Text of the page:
Rikki Li is an official CAPA blogger for spring 2016, sharing her story in weekly posts on CAPA World. An English Writing and Psychology major at the University of Pittsburgh, she is studying abroad in London this semester.
In the aftermath of recent terrorist attacks, Rikki writes about the realities of living in Europe in the current political state of the world and why we can not give in to fear.
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I hesitated about writing this at first, though I soon realized that it really wasn’t a choice, but a responsibility.
On March 22, three nail bombs detonated in two airports and a metro station in Brussels, Belgium, killing over 30 people and injuring over 300. Several days prior, on March 13, a car full of explosives destroyed parts of Atatürk Boulevard in Ankara, Turkey, killing over 37 people and injuring over 125. Most recently, on March 27th Easter Sunday, a suicide bomb killed over 72 people and injured over 341 in Lahore, Pakistan. Still more terrorist bombings have occurred in 2016 alone, in Istanbul, Jakarta, Burkina Faso, Mogadishu, and the Ivory Coast, though the bulk of Western media has not been so diligent in acknowledging them [source].
A few years ago, I accidentally swallowed a gumball that was too big for my throat. I remember, vividly, my upper body convulsing, trying to expel the obstruction while also trying desperately to take in air. The world around me blurred and stretched. Time felt distorted, like it was caught in a stalling, recursive loop. Every part of my body seemed to be working at such frantic speed, for the same singular purpose, that all I could feel in those few seconds was an absolute, resounding numbness.
That same numbness has returned to me in light of these recent terrorist attacks, but now purely as a mental state. It feels like sleep paralysis, like being held down underwater, like the most horrific example of déjà vu. It has not even been half a year since the widely-reported Paris bombings that occurred just as I was beginning to seriously consider my study abroad plans for the spring semester.
What do I have left to offer that hasn’t already been said? All over the news, all over social media, there is the chaos of responses left behind by the attacks. There is grief for the victims. There is anger towards the media’s partisan coverage. There is hatred, fear, indifference, and disillusionment. Here in London, the Evening Standard has published multiple articles concerning the attacks, but many of them have been left on the Tube without being seriously read. Again, it is the disillusionment, illustrated in real time. Last night, I watched a man open the Standard, glance briefly at the relevant article, and consciously, purposefully, put it aside.
But I am no better. I picked up the newspaper after he left and flipped to the article myself. It was a reaction to the Brussels bombing in relation to the famous Belgian cartoon Tintin. I read a few lines, then put the newspaper down. What’s the point, I thought. Those people are dead. We cannot escape terror in the same way we cannot escape tragedy. So what? So what? SO WHAT?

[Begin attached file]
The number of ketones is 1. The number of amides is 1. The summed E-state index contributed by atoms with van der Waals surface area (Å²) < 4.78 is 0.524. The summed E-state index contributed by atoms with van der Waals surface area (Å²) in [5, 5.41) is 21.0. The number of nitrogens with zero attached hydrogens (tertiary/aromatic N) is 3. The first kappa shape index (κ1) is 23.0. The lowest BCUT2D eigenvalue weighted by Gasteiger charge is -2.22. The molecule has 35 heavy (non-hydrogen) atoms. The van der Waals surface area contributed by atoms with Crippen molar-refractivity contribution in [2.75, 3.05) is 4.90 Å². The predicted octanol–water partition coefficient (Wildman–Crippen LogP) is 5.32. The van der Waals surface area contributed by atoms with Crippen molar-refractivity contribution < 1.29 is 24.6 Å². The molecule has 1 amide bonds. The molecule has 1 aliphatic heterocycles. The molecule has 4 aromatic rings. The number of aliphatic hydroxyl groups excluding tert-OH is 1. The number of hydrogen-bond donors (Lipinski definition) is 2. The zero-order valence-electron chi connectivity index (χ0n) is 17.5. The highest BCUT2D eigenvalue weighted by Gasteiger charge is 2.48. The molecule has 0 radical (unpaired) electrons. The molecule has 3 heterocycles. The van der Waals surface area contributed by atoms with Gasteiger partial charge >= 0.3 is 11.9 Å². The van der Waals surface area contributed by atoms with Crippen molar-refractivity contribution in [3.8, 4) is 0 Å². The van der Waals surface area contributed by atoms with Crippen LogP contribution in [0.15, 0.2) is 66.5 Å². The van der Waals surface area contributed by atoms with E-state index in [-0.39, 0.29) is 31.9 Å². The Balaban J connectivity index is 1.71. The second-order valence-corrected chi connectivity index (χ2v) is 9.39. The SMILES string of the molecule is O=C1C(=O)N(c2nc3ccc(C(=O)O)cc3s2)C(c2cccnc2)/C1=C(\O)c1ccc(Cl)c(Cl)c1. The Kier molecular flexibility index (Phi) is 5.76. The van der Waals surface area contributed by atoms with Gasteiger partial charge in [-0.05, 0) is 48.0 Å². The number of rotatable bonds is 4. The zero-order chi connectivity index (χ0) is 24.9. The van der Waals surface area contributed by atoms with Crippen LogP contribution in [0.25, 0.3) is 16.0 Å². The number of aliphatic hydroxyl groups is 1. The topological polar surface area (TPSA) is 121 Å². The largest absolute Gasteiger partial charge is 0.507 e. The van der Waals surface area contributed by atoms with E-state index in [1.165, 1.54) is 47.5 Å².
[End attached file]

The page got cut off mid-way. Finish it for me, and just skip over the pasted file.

There is no feeling more wretched than helplessness.
I don’t know “so what.” But, let me tell you a story.
The day of the Brussels bombing, I was on the Tube during rush hour, sandwiched between a man holding a suitcase and a woman wearing a brown, tweed coat. As the Tube slowed at another stop, two more men squeezed through the doors, each sporting a lumpy gym bag. The bags were harmless, no doubt, but as I stared at the dark, polyester lining, I wondered, for the briefest moment, what would happen if those bags had contained bombs.
I suddenly became aware, in sharp and unprecedented clarity, of the sheer number of lives contained in that tiny, shared space on the Piccadilly train. There was a man reading a book, a toddler playing with her mother’s hair. A high school student eating a pastry and humming to herself. A woman finishing a crossword in the newspaper. A man talking on the phone.
In that moment, I mourned. I mourned for every single person on that train, and I mourned for the people whose lives had been so abruptly ended by acts of terror and hatred. I mourned for their loved ones. I mourned, because for every single person that died in the attacks, there could have been a tomorrow—until there wasn’t.
I don’t know “so what,” but I do know this: we cannot give in to disconnection. We cannot let ourselves go numb.
There is an argument I learned in philosophy that states: death is evil because it deprives us of life, which is a good and righteous thing. I believe, then, in the unjust absence of life, that remembering life must also be a good and righteous thing. True, it is not concrete solution; in fact, it’s not a solution at all. But memories, eulogies, memorials—these things are greater than hate and stronger than fear.
We will not walk this earth forever. One day, our bones will all dissolve to dust. But while we are here, in this microscopic, diaphanous infinity, we can carry each tragedy like a candle flame. We can choose to believe that there are more good people in this world than bad. We can strive to be those good people, and we can display our memoriams like talismans of hope. Together, just like this, we pulse and breathe and flicker—until we softly give ourselves to darkness, and all that’s left is wax.
Rikki's journey continues every Tuesday so stay tuned.